This package, as the name indicates, adds the required support and some useful utilities to test your Django projects using pytest. With it instead of python manage.py test, you will execute just pytest like any other python project.

https://pytest-django.readthedocs.io

Django-debug-toolbar

Debug toolbar is a web panel added to your pages that lets you inspect your requests content, database queries, template generation, etc. It provides lots of useful information in order for the viewer to understand how the whole page rendering is behaving.

It can also be extended with other plugin that provide more specific information such as flamegraphs, HTML validators and other profilers.

https://django-debug-toolbar.readthedocs.io

Django-silk

If you are developing an API without any HTML pages rendered by Django, django-debug-toobar won’t provide much help, this is where django-silk shines in my humble opinion, it provides many of the same metrics and information on a separate page that can be inspected to debug problems and find performance bottlenecks.

https://github.com/jazzband/django-silk

Django-extensions

This package is kind of a collection of small scripts that provide common functionality that is frequently needed. It contains a set of management commands, such as shell_plus and runserver_plus that are improved versions of the default ones, database visualization tools, debugger tags for the templates, abstract model classes, etc.

https://django-extensions.readthedocs.io

Django-mail-panel

Finally, this one is an email panel for the django-debug-toolbar, that lets you inspect the sent emails while developing your website/webapp, this way you don’t have to configure another service to catch the emails or even read the messages on terminal with django.core.mail.backends.console.EmailBackend, which is not very useful if you are working with HTML templates.

https://github.com/scuml/django-mail-panel

Awn Umar (awn)

mutable strings in go June 27, 2019 12:00 AM

According to the Go language specification:

Strings are immutable: once created, it is impossible to change the contents of a string.

We’ll see about that.

data := []byte("yellow submarine")
str := *(*string)(unsafe.Pointer(&data))

for i := range data {
    data[i] = 'x'
    fmt.Printf("%s\n%s\n\n", string(data), str)
}

Try it out yourself.

June 24, 2019

Simon Zelazny (pzel)

Ruby apps under runit: notes to self June 24, 2019 10:00 PM

I was recently migrating nearly ten-year-old Ruby software from an Ubuntu 10:04 VM to something more recent. It took me way longer than I expected, due to two major snags.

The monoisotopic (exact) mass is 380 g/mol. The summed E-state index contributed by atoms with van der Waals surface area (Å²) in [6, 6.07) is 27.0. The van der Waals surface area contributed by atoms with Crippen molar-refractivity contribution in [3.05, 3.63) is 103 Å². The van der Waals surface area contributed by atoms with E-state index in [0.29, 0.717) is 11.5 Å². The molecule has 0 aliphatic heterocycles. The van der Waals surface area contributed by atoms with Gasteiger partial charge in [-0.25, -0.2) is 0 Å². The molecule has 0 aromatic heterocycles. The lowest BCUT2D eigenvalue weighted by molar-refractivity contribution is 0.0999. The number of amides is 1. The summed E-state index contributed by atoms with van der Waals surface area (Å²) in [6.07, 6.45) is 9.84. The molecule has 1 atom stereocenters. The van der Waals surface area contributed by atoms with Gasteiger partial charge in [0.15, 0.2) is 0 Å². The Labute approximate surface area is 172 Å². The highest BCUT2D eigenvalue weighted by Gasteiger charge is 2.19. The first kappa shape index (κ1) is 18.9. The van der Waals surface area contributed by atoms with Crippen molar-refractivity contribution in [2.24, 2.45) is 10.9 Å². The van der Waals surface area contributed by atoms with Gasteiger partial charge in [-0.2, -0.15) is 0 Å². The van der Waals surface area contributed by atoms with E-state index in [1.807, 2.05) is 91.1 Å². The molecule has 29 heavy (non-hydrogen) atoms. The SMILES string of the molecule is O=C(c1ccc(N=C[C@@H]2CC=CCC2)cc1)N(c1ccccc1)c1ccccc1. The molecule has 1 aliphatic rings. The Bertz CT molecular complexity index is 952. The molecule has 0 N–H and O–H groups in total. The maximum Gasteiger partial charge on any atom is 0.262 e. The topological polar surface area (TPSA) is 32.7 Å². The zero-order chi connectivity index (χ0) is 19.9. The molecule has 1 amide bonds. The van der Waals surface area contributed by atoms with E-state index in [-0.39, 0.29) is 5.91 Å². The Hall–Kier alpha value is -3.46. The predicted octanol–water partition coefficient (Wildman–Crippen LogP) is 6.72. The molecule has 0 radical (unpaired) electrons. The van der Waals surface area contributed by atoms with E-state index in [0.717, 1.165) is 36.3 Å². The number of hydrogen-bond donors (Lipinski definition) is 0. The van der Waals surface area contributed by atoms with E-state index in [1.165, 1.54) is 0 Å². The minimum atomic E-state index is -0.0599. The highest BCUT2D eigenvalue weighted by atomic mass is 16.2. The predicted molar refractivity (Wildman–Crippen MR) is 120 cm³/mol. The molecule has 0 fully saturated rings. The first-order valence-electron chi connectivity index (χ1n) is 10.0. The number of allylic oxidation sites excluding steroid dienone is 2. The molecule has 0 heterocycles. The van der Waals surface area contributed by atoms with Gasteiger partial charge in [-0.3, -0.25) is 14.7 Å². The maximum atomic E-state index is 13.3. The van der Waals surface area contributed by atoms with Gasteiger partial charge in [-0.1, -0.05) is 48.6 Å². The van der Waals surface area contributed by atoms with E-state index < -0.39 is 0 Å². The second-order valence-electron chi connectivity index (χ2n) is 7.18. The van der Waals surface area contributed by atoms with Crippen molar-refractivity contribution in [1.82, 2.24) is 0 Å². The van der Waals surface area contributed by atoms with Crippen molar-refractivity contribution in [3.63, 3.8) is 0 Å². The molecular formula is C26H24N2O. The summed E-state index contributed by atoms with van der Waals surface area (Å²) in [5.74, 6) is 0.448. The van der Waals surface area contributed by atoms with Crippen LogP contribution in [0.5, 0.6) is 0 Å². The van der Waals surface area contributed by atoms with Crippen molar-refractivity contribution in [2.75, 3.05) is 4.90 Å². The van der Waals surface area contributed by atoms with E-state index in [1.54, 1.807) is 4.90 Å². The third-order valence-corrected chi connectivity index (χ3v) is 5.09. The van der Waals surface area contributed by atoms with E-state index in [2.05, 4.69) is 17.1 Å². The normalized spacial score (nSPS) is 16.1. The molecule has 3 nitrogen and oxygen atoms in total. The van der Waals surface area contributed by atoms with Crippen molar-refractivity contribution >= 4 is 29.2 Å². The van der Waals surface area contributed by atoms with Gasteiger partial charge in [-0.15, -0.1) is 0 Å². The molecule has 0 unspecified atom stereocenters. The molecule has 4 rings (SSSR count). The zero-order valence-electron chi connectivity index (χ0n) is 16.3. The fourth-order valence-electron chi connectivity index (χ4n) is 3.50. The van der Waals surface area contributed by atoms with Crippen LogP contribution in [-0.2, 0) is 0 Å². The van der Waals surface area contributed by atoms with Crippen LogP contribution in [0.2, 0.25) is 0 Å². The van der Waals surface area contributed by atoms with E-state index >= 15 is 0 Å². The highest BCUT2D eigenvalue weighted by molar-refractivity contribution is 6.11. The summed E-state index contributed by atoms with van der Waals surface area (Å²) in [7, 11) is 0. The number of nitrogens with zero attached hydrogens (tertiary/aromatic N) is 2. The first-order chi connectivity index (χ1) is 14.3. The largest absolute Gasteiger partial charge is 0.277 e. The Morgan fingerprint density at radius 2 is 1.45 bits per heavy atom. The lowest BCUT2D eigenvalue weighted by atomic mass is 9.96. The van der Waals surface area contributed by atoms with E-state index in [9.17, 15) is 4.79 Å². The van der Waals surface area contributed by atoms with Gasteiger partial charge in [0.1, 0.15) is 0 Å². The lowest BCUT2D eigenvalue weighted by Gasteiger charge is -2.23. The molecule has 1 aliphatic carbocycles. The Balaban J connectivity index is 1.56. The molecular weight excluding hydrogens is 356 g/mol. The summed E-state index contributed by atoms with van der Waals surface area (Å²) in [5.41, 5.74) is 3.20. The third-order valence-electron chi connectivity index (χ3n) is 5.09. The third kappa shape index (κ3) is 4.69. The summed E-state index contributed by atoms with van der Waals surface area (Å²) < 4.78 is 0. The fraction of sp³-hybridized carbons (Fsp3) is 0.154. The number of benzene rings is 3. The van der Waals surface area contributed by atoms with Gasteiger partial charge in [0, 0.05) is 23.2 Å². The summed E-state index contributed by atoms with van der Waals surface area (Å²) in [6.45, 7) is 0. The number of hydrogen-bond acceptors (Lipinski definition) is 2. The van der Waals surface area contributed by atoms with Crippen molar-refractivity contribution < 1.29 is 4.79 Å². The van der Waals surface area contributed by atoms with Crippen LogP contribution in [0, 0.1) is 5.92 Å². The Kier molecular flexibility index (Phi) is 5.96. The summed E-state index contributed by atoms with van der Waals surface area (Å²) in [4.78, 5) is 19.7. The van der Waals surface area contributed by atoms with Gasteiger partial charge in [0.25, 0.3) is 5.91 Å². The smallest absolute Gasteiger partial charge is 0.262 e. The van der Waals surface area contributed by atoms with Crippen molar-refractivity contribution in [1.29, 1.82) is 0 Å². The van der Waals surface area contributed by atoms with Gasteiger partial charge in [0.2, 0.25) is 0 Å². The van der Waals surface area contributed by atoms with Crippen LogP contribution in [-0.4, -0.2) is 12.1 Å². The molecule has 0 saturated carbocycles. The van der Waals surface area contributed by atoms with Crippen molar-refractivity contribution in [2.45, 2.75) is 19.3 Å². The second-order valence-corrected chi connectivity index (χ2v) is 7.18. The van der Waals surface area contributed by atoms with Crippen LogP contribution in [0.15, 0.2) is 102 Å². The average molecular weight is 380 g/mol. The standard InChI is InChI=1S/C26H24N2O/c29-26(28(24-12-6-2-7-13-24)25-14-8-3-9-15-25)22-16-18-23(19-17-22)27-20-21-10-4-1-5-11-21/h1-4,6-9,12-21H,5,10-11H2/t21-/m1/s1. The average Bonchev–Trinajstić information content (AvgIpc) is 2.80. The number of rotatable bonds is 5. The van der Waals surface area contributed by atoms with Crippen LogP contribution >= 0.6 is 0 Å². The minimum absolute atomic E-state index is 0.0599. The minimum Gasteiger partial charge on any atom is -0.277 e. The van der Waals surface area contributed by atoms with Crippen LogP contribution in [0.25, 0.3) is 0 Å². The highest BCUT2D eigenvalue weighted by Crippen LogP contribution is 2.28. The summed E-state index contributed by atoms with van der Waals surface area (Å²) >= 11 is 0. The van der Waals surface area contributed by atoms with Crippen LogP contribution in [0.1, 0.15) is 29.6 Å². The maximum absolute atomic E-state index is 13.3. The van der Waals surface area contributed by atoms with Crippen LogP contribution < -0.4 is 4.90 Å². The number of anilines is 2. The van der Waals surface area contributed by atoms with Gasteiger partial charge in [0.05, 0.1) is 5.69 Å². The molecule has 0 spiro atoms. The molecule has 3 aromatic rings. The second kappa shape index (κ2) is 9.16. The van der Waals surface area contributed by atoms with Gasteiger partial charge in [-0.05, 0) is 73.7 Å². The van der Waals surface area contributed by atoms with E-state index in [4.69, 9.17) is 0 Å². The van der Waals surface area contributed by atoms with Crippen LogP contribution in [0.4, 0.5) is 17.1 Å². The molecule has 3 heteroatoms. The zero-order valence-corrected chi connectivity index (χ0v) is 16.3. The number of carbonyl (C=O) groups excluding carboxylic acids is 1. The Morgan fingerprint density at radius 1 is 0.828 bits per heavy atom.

Snag one: Bundler and per-user runsvdir

The apps in their original Lucid Lynx setting were run from a bash script that resembled this:

while (/bin/true); do
  (bundle exec 'thin -C config_foo.yml -R config.ru start' 2>&1)
  echo "Server died at `date`. Respawning.." >&2
  sleep 2
done

The app stayed up for years, so I guess this unsophisticated approach was good enough. For ease of deployment (and improved logging, see point #2 below), I decided to move all ruby web apps on this VPS to a user-local runit supervision tree.

In practice, this means that there's a /etc/service/webuser-sv directory, containing a runit service which launches a nested runsvdir program as the webuser-sv user.

$ cat /etc/service/webuser-sv
#!/bin/sh
exec 2>&1
exec chpst -uwebuser runsvdir /home/webuser/service

Now, I can define all of webuser's ruby apps as entries under /home/webuser/service/*, and have them supervised without bash hackery.

The snag was that the apps would crash with this error, but only when run as part of the runit supervision tree:

2019-06-25_11:27:37.51241 `/` is not writable.
2019-06-25_11:27:37.51244 Bundler will use `/tmp/bundler/home/unknown' as your home directory temporarily.

But if I ran the runit run scripts by hand, the apps started up and worked correctly.

After a lot of false starts and pointless github issue rabbit-holes, I realized that the runsvdir process managing the user-local supervision tree was launched with chpst by the master runit supervisor. Specifying a UID for chpst with -u does not automatically mean that the profile for this user gets loaded. In particular, not even $HOME was configured in the runit supervisor environment.

Bundler needs '$HOME' to be set, otherwise it gets confused.

Hence, my runit run files now look like this:

exec 2>&1
export RUBYOPT=-W0
export HOME=/home/web
export LANG=en_US.UTF-8